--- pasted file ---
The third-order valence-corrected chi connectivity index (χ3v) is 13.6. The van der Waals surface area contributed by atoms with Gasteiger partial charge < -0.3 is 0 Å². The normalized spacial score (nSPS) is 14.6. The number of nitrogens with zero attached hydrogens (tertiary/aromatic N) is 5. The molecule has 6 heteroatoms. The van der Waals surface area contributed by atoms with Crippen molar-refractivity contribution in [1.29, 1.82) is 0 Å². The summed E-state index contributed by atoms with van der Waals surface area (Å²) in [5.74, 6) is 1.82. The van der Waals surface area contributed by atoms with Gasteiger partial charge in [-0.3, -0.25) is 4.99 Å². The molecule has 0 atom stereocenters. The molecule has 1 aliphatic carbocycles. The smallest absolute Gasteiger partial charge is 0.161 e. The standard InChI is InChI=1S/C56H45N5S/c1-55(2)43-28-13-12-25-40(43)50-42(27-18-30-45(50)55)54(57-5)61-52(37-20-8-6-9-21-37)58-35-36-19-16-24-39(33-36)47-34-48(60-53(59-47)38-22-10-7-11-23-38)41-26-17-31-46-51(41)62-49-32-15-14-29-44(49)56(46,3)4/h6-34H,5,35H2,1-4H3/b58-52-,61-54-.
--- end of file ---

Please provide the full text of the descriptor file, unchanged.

The third-order valence-corrected chi connectivity index (χ3v) is 13.6. The van der Waals surface area contributed by atoms with Gasteiger partial charge < -0.3 is 0 Å². The normalized spacial score (nSPS) is 14.6. The number of nitrogens with zero attached hydrogens (tertiary/aromatic N) is 5. The molecule has 6 heteroatoms. The van der Waals surface area contributed by atoms with Crippen molar-refractivity contribution in [1.29, 1.82) is 0 Å². The summed E-state index contributed by atoms with van der Waals surface area (Å²) in [5.74, 6) is 1.82. The van der Waals surface area contributed by atoms with Gasteiger partial charge in [-0.3, -0.25) is 4.99 Å². The molecule has 0 atom stereocenters. The molecule has 1 aliphatic carbocycles. The smallest absolute Gasteiger partial charge is 0.161 e. The standard InChI is InChI=1S/C56H45N5S/c1-55(2)43-28-13-12-25-40(43)50-42(27-18-30-45(50)55)54(57-5)61-52(37-20-8-6-9-21-37)58-35-36-19-16-24-39(33-36)47-34-48(60-53(59-47)38-22-10-7-11-23-38)41-26-17-31-46-51(41)62-49-32-15-14-29-44(49)56(46,3)4/h6-34H,5,35H2,1-4H3/b58-52-,61-54-.